Note: Where available, the PDF/Word icon below is provided to view the complete and fully formatted document
 Download Full Day's HansardDownload Full Day's Hansard    View Or Save XMLView/Save XML

Previous Fragment    Next Fragment
Thursday, 11 August 1921


Senator GUTHRIE (VICTORIA) . - I am going to support this request for a slight preference to Great Britain by making the duty on woollen goods from that country 25 per cent.

That, after all, is a very heavy duty. I cannot understand the attitude taken up by the Government. It seems to me that they have made up their minds to be as stubborn as mules. They are not prepared to accept any advice from their own supporters, but, on the contrary, seem to be ready to antagonize them. They have not even had the courtesy to reply to the arguments that have been advanced in favour of a reduction of the duty on British imports under this subitem. The Minister in charge of the Bill (Senator Russell) stands stubbornly to the duties proposed by the Government, because he knows that he has here some supporters who will vote as the Government please, at any hour of the day or night. If that is, to be the attitude of the Government, it will not receive my support now or at any other time. If they think they can pull the strings, and' induce a majority of honorable senators' to vote as they please, without debate, and without offering any defence of a Tariff which is absolutely ridiculous, they are making a mistake. They talk of being Britishers, and yet when they have a chance of giving a little preference to British imports they are practically antiBritish. Although the British Government in four years paid us £176,000,000 for our wool, plus 2Jd. to 3d. per lb. to get- it to Bradford in order that it might be worked up, and huge freights to bring the manufactured articles back again to Australia-r-freights and charges which give our manufacturers an enormous advantage - the Government want to penalize our own kith and kin; they want to penalize the manufacturers of .the Motherland by imposing a Tariff which is almost prohibitive. I cannot understand this penalizing of British imports, which means at- the same time penalizing our own consumers and increasing the cost of living. The Government appointed a Commission, which recommended the payment of a basic wage of £5 16s. a week; and the cost of living, owing to this policy of Protection run mad, will soon become so high that we shall have to pay that basic wage. The cost of living is far too high.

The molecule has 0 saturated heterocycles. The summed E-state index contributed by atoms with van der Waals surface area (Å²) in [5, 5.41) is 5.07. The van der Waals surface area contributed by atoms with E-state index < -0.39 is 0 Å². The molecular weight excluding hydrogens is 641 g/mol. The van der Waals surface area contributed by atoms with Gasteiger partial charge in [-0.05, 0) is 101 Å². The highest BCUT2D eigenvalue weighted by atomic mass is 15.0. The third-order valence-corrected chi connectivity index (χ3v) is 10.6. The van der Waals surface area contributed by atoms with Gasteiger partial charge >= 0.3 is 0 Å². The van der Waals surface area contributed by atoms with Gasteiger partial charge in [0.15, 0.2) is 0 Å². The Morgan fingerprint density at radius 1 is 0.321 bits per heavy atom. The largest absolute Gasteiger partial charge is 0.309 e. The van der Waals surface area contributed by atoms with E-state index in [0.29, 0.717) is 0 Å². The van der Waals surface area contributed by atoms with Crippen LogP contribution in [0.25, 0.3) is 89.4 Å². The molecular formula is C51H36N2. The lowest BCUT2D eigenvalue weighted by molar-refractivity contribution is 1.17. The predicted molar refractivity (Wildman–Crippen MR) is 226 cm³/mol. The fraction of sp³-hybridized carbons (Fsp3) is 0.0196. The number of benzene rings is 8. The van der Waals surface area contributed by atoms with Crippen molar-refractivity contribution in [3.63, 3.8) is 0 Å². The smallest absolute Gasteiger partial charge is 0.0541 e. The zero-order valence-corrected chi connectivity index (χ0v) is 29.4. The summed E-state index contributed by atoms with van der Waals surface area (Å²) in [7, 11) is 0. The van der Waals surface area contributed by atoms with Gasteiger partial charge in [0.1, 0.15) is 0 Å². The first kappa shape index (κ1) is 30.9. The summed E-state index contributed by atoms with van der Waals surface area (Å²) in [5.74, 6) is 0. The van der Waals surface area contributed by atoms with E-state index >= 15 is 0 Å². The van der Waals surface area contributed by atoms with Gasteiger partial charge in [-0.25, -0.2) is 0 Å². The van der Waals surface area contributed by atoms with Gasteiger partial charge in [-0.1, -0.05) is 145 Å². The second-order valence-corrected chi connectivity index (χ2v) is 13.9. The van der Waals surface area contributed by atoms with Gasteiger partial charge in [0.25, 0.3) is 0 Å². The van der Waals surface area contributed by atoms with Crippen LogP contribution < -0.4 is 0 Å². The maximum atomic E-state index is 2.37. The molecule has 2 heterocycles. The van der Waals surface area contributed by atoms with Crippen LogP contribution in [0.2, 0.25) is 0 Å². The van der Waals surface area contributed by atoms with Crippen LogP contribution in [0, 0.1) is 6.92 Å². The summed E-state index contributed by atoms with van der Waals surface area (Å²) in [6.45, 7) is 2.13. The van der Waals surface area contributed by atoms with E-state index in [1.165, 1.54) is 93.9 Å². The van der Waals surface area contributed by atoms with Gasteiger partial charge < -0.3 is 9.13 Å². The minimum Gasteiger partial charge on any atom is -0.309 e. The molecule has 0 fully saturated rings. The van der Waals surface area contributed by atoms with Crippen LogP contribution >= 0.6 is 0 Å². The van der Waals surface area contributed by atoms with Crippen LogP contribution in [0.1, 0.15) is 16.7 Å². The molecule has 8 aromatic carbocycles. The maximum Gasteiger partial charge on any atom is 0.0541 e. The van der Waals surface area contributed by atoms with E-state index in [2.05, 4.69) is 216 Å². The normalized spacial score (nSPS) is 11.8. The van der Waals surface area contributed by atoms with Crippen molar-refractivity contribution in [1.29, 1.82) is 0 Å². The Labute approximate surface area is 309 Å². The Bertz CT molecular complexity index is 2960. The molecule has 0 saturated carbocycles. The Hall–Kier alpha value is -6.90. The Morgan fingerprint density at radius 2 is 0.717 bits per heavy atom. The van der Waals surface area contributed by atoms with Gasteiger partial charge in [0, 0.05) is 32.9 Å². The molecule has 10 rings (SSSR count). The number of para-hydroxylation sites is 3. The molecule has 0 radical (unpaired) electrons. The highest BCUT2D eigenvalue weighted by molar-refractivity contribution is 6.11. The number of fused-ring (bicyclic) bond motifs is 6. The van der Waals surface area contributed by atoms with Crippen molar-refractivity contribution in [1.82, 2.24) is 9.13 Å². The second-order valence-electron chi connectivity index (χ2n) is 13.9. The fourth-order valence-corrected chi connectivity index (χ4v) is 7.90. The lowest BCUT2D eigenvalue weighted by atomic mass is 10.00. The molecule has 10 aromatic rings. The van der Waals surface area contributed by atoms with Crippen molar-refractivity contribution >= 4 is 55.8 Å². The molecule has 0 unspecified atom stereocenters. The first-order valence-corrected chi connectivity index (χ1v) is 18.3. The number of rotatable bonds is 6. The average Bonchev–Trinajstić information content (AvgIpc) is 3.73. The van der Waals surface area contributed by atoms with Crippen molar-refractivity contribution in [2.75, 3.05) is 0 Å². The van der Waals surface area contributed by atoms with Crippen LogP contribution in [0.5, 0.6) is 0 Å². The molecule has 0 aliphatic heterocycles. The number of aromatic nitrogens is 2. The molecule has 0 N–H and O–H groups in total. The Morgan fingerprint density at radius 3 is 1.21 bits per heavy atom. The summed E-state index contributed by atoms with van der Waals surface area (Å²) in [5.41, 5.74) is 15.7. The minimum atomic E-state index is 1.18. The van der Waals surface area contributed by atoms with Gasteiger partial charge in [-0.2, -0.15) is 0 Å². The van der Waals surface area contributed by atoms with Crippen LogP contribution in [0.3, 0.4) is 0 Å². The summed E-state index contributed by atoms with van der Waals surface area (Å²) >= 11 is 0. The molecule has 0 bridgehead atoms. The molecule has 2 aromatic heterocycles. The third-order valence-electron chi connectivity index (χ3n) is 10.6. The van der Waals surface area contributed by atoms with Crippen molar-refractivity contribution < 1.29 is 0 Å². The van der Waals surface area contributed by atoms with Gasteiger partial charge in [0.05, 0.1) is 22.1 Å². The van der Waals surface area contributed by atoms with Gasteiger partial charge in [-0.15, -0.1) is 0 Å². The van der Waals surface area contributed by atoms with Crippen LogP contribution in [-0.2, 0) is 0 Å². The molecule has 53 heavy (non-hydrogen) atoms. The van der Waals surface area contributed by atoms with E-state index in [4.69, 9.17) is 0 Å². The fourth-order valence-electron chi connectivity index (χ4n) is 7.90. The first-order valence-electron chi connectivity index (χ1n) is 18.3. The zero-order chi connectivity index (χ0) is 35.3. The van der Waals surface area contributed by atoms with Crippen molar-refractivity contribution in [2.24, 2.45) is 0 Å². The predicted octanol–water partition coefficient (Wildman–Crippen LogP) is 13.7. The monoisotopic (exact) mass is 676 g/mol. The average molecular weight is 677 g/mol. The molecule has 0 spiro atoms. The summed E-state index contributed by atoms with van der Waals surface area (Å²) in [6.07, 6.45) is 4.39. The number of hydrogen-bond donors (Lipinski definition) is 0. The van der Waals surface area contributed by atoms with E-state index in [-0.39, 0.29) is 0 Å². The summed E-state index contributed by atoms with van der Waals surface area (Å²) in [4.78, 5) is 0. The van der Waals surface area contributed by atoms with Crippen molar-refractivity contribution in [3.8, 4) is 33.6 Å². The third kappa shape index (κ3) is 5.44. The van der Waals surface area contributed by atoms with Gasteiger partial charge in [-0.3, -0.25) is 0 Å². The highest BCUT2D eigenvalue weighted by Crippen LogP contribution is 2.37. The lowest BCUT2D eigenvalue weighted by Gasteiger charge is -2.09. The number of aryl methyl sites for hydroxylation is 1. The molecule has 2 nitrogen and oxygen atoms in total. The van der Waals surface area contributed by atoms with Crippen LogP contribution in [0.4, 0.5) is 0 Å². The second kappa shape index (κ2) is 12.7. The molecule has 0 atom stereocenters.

Senator Reid - It is coming down.


Senator GUTHRIE (VICTORIA) - The purchasing power of the sovereign is still about half what it was before the war.


Senator PRATTEN (NEW SOUTH WALES) - I would remind the honorable senator that no other Dominion gives Britain a greater preference than is given by this Tariff.


Senator GUTHRIE (VICTORIA) - Is a duty of 30 per cent, on British woollens a fair thing ? Why have the Government, while increasing the duties on woollens, reduced the Tariff on luxuries? It seems to me that this is a Tariff for" the rich, and not for the poor. It provides for a reduction of the old duties on velvets, plushes, furs, astrakhan, laces for attire, Bouncings, nets, embroidery, and other frills and furbelows. The old duties on such articles are reduced from 30 per cent, to 20 per cent, under the general Tariff. The Government is putting up a very bad case to present to the electors at the next general election by bringing down the duties on luxuries while increasing the duties on woollen goods, which the people of Australia should all be able to use, and which the doctors tell us are absolutely necessary. 1


Senator PRATTEN (NEW SOUTH WALES) - Neither Canada, South Africa, nor New Zealand give Britain as great a preference as we do in this Tariff as a whole.


Senator GUTHRIE (VICTORIA) - That has nothing to do with the point under consideration. Britain, to begin with, does not go to Canada for her wool. I undertake to say that the Canadian Tariff, taken as a whole, is not as high, in so far as British imports are concerned, as is this Tariff, which will make living in Australia very dear. I cannot understand why the Government refused to adopt the proposal made by us earlier in the debate. We are not asking for a drastic reduction. We are merely re-, questing a reversion to the old Tariff, and no argument has been brought f orNard in opposition to that proposition. The Government, however, are stubborn, and I suppose will adopt the same attitude throughout the consideration of the

Tariff, so that it is quite useless to debate any of - the items.







Suggest corrections